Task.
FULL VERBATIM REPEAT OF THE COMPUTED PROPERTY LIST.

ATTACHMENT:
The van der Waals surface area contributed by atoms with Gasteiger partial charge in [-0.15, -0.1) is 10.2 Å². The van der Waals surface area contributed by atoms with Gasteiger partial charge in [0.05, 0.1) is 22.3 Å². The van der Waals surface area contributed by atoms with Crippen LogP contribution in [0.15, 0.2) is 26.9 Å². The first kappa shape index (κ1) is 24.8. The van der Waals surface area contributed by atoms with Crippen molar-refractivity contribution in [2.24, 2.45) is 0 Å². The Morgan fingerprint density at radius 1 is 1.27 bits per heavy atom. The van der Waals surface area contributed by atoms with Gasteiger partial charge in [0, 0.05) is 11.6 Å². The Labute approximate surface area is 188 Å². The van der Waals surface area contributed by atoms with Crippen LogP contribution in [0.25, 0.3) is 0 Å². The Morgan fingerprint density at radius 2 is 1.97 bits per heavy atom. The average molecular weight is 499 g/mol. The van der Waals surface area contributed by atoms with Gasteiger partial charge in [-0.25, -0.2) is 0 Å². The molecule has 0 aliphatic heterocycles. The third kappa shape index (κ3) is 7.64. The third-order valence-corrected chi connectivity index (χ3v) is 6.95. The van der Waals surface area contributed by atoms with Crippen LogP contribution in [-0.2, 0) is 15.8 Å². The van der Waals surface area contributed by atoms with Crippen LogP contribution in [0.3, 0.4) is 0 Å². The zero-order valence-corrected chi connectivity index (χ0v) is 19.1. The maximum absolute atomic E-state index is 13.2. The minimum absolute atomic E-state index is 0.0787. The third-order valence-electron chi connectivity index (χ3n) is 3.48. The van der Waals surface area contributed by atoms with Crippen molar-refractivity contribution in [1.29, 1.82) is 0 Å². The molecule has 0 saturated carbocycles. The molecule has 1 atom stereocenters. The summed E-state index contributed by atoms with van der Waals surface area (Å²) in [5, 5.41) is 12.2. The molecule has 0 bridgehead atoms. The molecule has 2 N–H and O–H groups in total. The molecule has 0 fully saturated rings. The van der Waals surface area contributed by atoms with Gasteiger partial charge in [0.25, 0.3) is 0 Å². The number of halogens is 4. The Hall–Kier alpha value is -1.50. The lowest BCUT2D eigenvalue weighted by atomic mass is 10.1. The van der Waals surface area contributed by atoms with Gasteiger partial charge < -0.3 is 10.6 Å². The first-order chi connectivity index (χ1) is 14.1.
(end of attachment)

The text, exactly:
The van der Waals surface area contributed by atoms with Gasteiger partial charge in [-0.15, -0.1) is 10.2 Å². The van der Waals surface area contributed by atoms with Gasteiger partial charge in [0.05, 0.1) is 22.3 Å². The van der Waals surface area contributed by atoms with Crippen LogP contribution in [0.15, 0.2) is 26.9 Å². The first kappa shape index (κ1) is 24.8. The van der Waals surface area contributed by atoms with Crippen molar-refractivity contribution in [2.24, 2.45) is 0 Å². The Morgan fingerprint density at radius 1 is 1.27 bits per heavy atom. The van der Waals surface area contributed by atoms with Gasteiger partial charge in [0, 0.05) is 11.6 Å². The Labute approximate surface area is 188 Å². The van der Waals surface area contributed by atoms with Crippen LogP contribution in [0.25, 0.3) is 0 Å². The Morgan fingerprint density at radius 2 is 1.97 bits per heavy atom. The average molecular weight is 499 g/mol. The van der Waals surface area contributed by atoms with Gasteiger partial charge in [-0.25, -0.2) is 0 Å². The molecule has 0 aliphatic heterocycles. The third kappa shape index (κ3) is 7.64. The third-order valence-corrected chi connectivity index (χ3v) is 6.95. The van der Waals surface area contributed by atoms with Crippen LogP contribution in [-0.2, 0) is 15.8 Å². The van der Waals surface area contributed by atoms with Crippen LogP contribution in [0.3, 0.4) is 0 Å². The zero-order valence-corrected chi connectivity index (χ0v) is 19.1. The maximum absolute atomic E-state index is 13.2. The minimum absolute atomic E-state index is 0.0787. The third-order valence-electron chi connectivity index (χ3n) is 3.48. The van der Waals surface area contributed by atoms with Crippen molar-refractivity contribution in [1.29, 1.82) is 0 Å². The molecule has 0 saturated carbocycles. The molecule has 1 atom stereocenters. The summed E-state index contributed by atoms with van der Waals surface area (Å²) in [5, 5.41) is 12.2. The molecule has 0 bridgehead atoms. The molecule has 2 N–H and O–H groups in total. The molecule has 0 fully saturated rings. The van der Waals surface area contributed by atoms with Gasteiger partial charge in [0.25, 0.3) is 0 Å². The number of halogens is 4. The Hall–Kier alpha value is -1.50. The lowest BCUT2D eigenvalue weighted by atomic mass is 10.1. The van der Waals surface area contributed by atoms with Gasteiger partial charge < -0.3 is 10.6 Å². The first-order chi connectivity index (χ1) is 14.1.